"We still have a long way to go," said Warner, who works in sexual violence prevention through a number of roles with the Associated Students of the University of California and the Greek System.

"I think it's a great step in the right direction, but I don't think it's sufficient to educate someone for the rest of their life."

Creating positive models of consent

Typical lessons about consent focus on what it does not look like. Most students learn at some point in their postsecondary careers that by law, consent cannot be given under the influence of drugs or alcohol or if someone is asleep or unconscious. In other words, sex under the influence can be considered nonconsensual, which is the definition of rape.

Through presentations and workshops, social media campaigns and fliers posted on campus, schools also are trying to impress upon students that consent should be "enthusiastic," "voluntary" and "unambiguous." It can even be "sexy."

But affirmative consent rules won't stop someone intent on committing sexual assault. Sexual violence is still a problem even at schools that promote affirmative consent, including Berkeley. Berkeley is one of 76 schools under investigation by the Department of Education's Office of Civil Rights for violations of Title IX, the federal law that grants students access to education free of gender-based discrimination and harassment.

Enforcing an affirmative consent standard alone in schools will not fix the system, said Berkeley senior Sofie Karasek, one of 31 students who filed a Title IX complaint against the school in February. It takes a multipronged approach: trained counselors to support survivors, investigators to thoroughly examine cases, and a timely hearing process -- all required under federal law and included in SB 967.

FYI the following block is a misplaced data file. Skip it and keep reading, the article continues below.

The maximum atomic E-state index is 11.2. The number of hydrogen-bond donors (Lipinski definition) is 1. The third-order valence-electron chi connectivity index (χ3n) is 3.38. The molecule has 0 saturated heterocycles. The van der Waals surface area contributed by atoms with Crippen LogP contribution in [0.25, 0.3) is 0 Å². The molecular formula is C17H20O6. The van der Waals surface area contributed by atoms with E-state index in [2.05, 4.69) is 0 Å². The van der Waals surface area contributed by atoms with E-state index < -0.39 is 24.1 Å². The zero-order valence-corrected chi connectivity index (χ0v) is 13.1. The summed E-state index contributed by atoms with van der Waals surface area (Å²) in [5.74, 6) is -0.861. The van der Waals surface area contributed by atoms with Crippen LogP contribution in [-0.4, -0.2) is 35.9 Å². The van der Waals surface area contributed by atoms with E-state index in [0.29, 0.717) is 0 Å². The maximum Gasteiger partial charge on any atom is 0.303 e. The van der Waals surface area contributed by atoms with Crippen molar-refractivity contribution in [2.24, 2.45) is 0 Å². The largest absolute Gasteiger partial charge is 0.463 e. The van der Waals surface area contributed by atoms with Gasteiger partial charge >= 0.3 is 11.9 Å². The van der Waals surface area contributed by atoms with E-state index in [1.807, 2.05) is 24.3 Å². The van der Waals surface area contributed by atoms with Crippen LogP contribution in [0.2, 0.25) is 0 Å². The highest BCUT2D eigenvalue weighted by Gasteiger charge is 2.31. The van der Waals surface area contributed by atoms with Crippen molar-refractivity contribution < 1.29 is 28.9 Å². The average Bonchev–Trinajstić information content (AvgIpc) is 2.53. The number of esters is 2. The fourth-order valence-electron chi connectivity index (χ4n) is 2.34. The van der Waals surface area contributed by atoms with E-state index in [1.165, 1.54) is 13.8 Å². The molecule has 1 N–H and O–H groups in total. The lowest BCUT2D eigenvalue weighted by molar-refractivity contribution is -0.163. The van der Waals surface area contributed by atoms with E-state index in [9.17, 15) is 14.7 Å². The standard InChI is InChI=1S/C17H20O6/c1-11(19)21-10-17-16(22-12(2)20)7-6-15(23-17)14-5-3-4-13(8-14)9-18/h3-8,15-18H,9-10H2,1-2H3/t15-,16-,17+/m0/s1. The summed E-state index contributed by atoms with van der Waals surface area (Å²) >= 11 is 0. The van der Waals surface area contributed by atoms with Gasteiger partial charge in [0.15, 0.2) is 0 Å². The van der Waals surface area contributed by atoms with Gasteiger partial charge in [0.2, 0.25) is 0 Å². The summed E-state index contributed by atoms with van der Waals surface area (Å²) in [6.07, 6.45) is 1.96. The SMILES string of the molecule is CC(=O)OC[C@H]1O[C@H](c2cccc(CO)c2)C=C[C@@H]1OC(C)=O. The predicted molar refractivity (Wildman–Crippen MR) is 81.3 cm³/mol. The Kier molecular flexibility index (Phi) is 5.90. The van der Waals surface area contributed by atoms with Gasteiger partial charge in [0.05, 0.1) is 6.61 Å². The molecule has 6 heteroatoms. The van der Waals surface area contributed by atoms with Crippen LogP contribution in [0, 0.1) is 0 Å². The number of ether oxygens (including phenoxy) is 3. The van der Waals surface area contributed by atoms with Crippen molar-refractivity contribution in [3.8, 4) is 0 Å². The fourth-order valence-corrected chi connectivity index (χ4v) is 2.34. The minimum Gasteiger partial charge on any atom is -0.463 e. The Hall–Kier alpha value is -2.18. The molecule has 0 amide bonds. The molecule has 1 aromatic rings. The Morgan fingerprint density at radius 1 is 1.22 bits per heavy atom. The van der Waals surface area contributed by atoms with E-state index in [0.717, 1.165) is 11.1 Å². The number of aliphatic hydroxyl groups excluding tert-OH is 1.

The affirmative consent clause of SB 967 generates headlines, but supporters of the bill champion its comprehensive approach, which mirrors Title IX requirements. SB 967 also requires schools to implement comprehensive prevention programs and survivor-centered sexual assault response policies and protocols. It calls on schools to form partnerships with community organizations to assist survivors.

The affirmative consent standard helps by shifting the burden in disciplinary hearings from the complainant, who had to prove assault occurred, to the accused, who must show that he or she sought consent, Karasek said.

"There's this underlying assumption, unlike in any other crime, that survivors are lying or overexaggerating," Karasek said. "Having an affirmative consent standard changes the dynamic because we're not automatically assuming that if someone didn't say no, it means yes."

The flipped dynamic is what concerns critics of SB 967. Under an affirmative consent standard, sexual activity is sexual assault unless the accused can prove that the accusing party consciously and voluntarily agreed to engage in sexual activity. Moreover, the accused student must prove that the consent was ongoing, said Cohn, with the Foundation for Individual Rights in Education.

"When 'affirmative consent' becomes law, there will be no practical, fair, or consistent way for colleges to implement these newly mandated prerequisites for sexual activity," Cohn said.